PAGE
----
Price tag offenders 311.
(photo credit: Marc Israel Sellem)
Following criticism of Prime Minister Binyamin Netanyahu’s decision to adopt new
measures against Jewish rioters in the West Bank, human rights and military law
experts said Thursday that no legislative changes would be required to try
Jewish residents in military courts rather than civilian courts, and warned that
settlers could face much stiffer penalties if the policy is
Among the series of measures recommended by Justice Minister
Yaakov Neeman and Public Security Minister Yitzhak Aharonovitch include
permitting the IDF to try Jewish activists charged with security offenses in
West Bank military courts instead of regular courts in Israel.
Indictments served against suspected far-right radicals
Rioting Jews to be tried in army courts
to David Kretzmer, professor emeritus of the Hebrew University's law faculty, in
theory, Jewish Israelis can already be tried in military courts, because the IDF
military commander in the West Bank has the jurisdiction to deal with any
resident of the territory convicted of a security offense.
international law, the West Bank is considered occupied territory and in line
with the Fourth Geneva Convention (1949), the IDF military commander established
the military court system in 1970, as part of the Security Regulations Order 387
(Judea and Samaria), to ensure the protection of civilians during times of war.
While the legislation applied in the region is the same as that under force
before the IDF’s entry, specific changes have been made, according to the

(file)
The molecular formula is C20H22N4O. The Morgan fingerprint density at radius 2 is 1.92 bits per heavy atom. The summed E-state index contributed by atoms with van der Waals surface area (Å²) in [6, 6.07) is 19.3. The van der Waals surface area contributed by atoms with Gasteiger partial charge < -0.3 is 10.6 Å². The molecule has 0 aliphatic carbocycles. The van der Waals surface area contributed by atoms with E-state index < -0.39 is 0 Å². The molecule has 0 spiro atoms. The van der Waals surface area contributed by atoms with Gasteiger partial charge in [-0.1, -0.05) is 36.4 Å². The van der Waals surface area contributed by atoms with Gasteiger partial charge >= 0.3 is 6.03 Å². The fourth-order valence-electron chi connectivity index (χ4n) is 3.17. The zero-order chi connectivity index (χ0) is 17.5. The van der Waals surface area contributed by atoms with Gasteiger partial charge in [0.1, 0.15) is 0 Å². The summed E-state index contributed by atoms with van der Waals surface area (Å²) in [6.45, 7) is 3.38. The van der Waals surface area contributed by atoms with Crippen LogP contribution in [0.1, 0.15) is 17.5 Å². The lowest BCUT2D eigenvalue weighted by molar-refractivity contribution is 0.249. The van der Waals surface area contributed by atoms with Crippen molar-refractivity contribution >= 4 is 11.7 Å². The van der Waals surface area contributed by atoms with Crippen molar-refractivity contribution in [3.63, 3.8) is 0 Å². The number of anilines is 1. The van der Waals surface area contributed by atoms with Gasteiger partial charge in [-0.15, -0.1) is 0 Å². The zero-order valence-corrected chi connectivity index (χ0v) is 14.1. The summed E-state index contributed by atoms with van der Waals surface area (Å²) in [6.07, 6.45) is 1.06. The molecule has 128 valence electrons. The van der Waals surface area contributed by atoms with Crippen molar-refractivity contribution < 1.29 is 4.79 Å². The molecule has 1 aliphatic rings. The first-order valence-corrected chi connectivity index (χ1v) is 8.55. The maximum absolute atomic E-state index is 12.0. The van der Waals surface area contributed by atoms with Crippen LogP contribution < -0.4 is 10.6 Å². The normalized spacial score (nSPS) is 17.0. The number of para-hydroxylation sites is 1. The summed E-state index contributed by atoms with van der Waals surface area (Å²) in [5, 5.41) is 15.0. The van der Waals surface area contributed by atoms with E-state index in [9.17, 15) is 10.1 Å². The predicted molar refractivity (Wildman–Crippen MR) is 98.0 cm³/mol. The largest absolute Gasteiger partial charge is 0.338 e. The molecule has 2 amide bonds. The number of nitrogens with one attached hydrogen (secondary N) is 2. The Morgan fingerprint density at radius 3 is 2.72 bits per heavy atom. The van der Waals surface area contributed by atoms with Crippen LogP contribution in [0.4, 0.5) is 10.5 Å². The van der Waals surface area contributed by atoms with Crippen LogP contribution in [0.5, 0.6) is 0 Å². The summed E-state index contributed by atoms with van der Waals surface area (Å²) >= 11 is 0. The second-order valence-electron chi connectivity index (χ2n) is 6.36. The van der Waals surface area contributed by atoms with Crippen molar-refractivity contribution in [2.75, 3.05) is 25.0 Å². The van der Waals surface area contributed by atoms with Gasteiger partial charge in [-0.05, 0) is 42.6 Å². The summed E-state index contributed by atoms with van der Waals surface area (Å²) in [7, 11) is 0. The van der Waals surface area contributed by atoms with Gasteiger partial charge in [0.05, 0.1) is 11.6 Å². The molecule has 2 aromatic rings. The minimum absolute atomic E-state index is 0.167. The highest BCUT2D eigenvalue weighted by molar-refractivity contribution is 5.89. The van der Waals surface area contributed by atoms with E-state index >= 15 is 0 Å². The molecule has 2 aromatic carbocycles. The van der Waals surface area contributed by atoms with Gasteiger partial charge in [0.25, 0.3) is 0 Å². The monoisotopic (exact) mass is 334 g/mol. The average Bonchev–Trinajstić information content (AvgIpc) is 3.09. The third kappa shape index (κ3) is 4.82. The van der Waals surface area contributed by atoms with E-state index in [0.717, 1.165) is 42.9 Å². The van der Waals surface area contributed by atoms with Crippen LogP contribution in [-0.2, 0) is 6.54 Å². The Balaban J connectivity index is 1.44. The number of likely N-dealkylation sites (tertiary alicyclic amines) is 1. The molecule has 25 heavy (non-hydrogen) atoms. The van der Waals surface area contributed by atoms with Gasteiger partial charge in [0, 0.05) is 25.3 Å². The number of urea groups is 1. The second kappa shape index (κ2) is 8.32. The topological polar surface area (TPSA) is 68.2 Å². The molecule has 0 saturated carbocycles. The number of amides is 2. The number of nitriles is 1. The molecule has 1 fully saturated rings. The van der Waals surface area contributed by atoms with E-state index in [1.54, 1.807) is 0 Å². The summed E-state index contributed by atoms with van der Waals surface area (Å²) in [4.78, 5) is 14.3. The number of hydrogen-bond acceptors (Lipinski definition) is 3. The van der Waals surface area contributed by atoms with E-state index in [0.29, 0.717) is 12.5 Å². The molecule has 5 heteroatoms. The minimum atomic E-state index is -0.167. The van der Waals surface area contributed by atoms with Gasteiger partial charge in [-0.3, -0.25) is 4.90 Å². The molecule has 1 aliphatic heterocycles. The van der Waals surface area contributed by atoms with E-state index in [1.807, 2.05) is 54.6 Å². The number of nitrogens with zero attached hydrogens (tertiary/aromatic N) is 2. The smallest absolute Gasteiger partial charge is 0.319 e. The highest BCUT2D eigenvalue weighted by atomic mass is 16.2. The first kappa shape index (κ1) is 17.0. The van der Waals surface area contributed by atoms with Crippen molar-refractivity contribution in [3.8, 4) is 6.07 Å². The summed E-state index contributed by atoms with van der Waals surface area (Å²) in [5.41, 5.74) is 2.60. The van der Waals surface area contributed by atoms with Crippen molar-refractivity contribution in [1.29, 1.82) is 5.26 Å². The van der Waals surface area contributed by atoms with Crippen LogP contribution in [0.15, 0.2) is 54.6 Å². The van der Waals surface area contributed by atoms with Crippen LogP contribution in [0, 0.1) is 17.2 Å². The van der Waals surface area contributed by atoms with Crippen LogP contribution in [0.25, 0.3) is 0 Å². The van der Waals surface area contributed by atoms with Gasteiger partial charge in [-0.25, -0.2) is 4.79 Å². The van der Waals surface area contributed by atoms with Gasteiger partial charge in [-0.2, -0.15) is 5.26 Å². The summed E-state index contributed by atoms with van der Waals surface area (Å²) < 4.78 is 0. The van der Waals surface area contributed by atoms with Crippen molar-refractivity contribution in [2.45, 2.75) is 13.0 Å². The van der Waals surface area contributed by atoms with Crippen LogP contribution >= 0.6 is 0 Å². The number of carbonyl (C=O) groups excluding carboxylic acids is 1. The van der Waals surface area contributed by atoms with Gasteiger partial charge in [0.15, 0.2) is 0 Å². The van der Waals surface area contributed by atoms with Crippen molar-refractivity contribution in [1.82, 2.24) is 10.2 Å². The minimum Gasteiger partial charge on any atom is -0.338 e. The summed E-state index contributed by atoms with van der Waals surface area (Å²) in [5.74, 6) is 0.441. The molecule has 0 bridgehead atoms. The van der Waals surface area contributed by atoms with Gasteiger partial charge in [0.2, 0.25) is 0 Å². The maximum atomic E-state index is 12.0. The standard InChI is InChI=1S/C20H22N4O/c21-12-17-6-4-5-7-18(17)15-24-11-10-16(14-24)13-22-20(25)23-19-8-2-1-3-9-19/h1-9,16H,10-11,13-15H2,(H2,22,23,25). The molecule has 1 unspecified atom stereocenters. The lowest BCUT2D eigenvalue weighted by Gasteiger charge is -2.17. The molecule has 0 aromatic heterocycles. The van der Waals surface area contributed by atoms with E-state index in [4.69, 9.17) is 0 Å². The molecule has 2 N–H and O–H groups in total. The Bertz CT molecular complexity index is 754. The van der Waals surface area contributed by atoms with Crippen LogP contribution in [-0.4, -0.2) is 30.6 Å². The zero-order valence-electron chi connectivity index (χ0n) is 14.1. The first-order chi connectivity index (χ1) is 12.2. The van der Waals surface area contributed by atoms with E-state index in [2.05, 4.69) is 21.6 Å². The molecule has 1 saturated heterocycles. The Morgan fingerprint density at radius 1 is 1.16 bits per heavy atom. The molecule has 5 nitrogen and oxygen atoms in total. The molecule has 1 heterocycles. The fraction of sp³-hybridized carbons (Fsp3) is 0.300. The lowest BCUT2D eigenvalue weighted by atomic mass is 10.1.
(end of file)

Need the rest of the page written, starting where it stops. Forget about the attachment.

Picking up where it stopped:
Military Advocate-General’s Office, “for maintaining the safety and security of
Human rights lawyer and military courts expert attorney Smadar
Ben Natan noted that, Jewish Israelis were still tried in the military courts as
late as the 1980s, but the policy changed and currently only Palestinians are
Trials take place in one of two military courts, in Salem,
near Jenin and in Ofer, near Ramallah: both are in military bases.
side may appeal judgements in the Military Court of Appeals, whose decision is
final; however in some cases a further appeal may be heard in the Supreme
Criminal trials open with an official investigation carried out by
the Military Advocate- General’s Office. MAG officers then decide whether there
is sufficient evidence to file an indictment or close the case.
to Kretzmer and Ben Natan, the overwhelming majority of criminal trials in
military courts result in plea bargains, and so there are few evidentiary
hearings where the prosecution and defense each make their own
“That works because most Palestinians are kept in detention
pending trial," said Kretzmer.
“So their lawyers think it is better to
reach a deal.”
Although plea bargains are common – although not as common
– in civilian courts, Ben Natan says more defendants choose to confess in
military court cases because the focus is on the interrogation, which is usually
carried out by the security services rather than the police.
courts also have harsher due process and far stiffer penalties than civilian
courts, because defendants are tried under military law, which is focused on
dealing with security offenses, rather than the penal code.
in policy reflects a hardening attitude against settlers,” Ben Natan
Under military law defendants can be held for eight days before
being brought before a judge, compared with 24 hours for civilian courts;
likewise military law allows security prisoners to be held for 90 days without
access to a lawyer, compared with 21 days under civilian courts. The penalty for
attempted murder is a life sentence under military law - whose context is
security offenses perpetrated by the enemy - compared with just six years under
the Israeli penal code, which applies in civilian courts.
punishable by the death penalty (although in practice that is commuted to life
imprisonment) compared with life under civilian law; and manslaughter attracts a
life sentence under military law, compared with a maximum 20 years in civilian